Governors Isle changes: 7-day ferries with fares, & a spa

Art exhibit on Governors Island last summer.  Downtown Express file photo by Terese Loeb Kreuzer
Art exhibit on Governors Island last summer.
Downtown Express file photo by Terese Loeb Kreuzer

BY SAM SPOKONY  |  For the first time, Governors Island will be open seven days a week during its 2014 season.

The expansion of public access —from the end of May through the end of September — will be funded, in part, by new fares for both Brooklyn and Manhattan ferries to the island. The ferries were previously free of charge.

The Trust for Governors Island, which operates the land, announced the expansion and the planned ferry fares two weeks ago.

Round trip ferry rides will cost $2 for adults on weekdays and on Saturday and Sunday afternoons, while seniors will pay $1. Children under 12 will still ride free of charge, and morning ferries on the weekend will also remain free. The ferries will run hourly weekdays and every half hour for most of the day on weekends.

In the past, Governors Island has been open to visitors for 40 days each year. The planned increase in operation will triple that to 120 days for next year.

In addition to the new cash that will come from those fares, the city has increased its funding of the Trust’s operating budget by $1.88 million to help support the seven-days-a-week schedule, according to Trust spokesperson Elizabeth Rapuano.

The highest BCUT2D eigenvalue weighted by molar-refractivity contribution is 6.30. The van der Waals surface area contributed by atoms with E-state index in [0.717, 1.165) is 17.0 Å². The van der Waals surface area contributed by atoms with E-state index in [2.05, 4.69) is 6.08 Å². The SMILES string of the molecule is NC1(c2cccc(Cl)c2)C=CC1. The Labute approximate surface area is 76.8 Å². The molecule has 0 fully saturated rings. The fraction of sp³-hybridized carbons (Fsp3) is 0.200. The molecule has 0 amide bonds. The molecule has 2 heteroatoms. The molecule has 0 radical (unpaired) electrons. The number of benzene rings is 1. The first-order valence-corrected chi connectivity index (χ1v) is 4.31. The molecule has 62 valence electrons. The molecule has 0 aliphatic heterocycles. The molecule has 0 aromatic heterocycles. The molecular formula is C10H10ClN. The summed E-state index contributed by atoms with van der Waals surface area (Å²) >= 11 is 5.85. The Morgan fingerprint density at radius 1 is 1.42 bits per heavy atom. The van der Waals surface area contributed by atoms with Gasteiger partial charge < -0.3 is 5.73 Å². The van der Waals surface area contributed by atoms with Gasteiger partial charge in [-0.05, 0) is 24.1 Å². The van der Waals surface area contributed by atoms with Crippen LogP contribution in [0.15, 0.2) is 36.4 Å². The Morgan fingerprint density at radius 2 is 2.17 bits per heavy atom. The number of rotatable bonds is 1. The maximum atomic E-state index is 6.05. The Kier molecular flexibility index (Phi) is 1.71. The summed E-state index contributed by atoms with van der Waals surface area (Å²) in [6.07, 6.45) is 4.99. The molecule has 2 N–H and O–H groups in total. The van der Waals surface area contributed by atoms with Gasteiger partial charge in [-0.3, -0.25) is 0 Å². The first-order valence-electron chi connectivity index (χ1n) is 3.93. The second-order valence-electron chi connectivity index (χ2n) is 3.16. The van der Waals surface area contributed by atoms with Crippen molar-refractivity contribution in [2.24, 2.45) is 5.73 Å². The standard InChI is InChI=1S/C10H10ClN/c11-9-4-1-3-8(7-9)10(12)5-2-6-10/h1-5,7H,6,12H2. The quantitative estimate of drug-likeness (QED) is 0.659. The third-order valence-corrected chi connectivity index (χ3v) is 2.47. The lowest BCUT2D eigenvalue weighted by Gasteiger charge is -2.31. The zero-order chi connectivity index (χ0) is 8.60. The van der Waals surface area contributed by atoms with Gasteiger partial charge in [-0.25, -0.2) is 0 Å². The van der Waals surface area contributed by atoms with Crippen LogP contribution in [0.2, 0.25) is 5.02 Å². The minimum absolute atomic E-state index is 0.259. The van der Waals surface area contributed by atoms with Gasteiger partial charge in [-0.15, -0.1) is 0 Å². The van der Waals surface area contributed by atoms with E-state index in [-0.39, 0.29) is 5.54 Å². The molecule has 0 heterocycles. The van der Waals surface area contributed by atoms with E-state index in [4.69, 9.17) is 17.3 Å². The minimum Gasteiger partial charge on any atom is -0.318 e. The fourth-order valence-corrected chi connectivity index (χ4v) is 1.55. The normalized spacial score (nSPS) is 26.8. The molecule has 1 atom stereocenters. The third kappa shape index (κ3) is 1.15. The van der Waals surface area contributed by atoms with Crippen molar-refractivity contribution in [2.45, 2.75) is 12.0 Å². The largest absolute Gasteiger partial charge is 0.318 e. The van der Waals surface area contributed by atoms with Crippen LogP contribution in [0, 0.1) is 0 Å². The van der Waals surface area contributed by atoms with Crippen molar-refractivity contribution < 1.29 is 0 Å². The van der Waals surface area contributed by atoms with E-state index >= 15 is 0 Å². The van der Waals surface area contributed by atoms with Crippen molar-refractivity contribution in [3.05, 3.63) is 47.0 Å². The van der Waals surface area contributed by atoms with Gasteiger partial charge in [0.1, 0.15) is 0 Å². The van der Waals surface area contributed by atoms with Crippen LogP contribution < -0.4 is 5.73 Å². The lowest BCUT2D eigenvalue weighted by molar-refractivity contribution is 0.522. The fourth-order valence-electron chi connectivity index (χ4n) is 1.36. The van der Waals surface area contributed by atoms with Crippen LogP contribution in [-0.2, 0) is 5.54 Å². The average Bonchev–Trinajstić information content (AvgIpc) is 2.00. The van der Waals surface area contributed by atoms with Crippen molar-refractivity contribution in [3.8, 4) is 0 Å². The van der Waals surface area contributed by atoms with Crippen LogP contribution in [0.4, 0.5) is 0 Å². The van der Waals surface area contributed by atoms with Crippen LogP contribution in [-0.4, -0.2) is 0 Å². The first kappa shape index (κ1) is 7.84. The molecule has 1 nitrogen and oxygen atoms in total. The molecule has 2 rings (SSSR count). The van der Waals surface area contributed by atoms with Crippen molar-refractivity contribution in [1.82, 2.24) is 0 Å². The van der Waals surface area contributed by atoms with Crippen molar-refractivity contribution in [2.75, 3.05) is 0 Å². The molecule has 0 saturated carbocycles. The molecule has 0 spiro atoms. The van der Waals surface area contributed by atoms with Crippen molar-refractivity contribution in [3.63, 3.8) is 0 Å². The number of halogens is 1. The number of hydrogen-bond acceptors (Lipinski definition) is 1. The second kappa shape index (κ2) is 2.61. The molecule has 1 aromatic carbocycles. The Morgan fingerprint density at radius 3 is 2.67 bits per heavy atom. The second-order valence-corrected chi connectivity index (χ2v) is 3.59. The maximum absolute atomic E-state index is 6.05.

The Trust’s operating budget is now $13.4 million, nearly 90 percent of which comes from the city, said Rapuano.

When the island opens next May, visitors will also have access to 30 acres of new park and public spaces being built now. Construction on another 10 acres of park space is also underway, and that work is expected to be done in 2015. The additional city funding is also contributing to operation and construction of the new spaces.

The Trust also announced that it has designated its first-ever commercial tenant, following a rezoning of Governors Island that was completed in July.

That tenant will be a day spa, which will be housed in three former residential buildings along the northern edge of the island, and which eventually will be open year-round to the public.

Quadratec Spa will offer a broad range of spa services, with indoor facilities, and an outdoor terrace and a café, according to the Trust.

In additon, the island’s two other current tenants — the New York Harbor School and Lower Manhattan Cultural Council — will be expanding.

The Harbor School will expand into a new, 25,000-square-foot building adjacent to its main location, and L.M.C.C. will expand its current Arts Center to include additional studio spaces, a media lab, exhibition spaces and a screening room, according to the Trust.

“These organizations will make important investments in the Island and its historic buildings,” Leslie Koch, president of the Trust, said in a statement Dec. 5. “With increased activity in the Historic District and more visitors than ever before able to use the island and the new park spaces, Governors Island is becoming an ever more vibrant part of New York City.”

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